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What are the symptoms of a ventral hernia?

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The symptoms of a ventral hernia includes a lump or bulge in the abdomen that gradually increases in size, according to the University of California San Francisco Medical Center. Lumps caused by a ventral hernia tend to disappear when patients are lying down but enlarge when pressure is put on the abdomen or when standing, lifting or pushing an object. Ventral hernias also cause constipation, nausea, vomiting and pain in the abdomen when tissue is trapped in the abdominal muscle.

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In extreme cases, a ventral hernia can cause blood supply to the bowels to become reduced or cut off, which results in bowel tissue rupturing or dying, explains UCSF Medical Center. Symptoms resulting from reduced blood supply include rapid heartbeat, high fevers, severe nausea and vomiting, profuse sweating and severe pain in the abdomen.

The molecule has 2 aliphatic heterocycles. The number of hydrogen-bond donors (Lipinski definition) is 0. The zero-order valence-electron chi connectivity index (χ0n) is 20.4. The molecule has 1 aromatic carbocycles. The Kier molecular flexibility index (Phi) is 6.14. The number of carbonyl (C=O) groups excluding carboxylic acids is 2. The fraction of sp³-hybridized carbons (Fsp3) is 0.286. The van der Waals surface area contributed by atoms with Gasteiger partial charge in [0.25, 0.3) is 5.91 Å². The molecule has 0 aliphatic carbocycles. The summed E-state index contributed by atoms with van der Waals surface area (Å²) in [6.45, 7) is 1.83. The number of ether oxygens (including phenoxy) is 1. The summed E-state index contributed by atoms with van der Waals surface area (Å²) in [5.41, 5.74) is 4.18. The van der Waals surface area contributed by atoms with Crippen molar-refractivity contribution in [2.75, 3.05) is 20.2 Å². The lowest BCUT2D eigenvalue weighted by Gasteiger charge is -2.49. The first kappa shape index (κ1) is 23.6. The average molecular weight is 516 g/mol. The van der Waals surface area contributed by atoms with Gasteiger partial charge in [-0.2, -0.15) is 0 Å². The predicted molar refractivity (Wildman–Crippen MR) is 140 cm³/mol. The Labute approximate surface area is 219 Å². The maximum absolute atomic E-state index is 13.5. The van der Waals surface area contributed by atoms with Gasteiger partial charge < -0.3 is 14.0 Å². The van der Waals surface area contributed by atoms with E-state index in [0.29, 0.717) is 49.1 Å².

Hernia symptoms occur when the hernia that has developed in the abdominal wall causes a tear or hole due to the weakened tissue, according to UCSF Medical Center. Pain occurs when portions of the intestines or abdominal tissues push through weakened areas of the abdominal wall. Ventral hernias can develop as a birth defect or as a result of incisions made and poorly healed during and after abdominal surgery.

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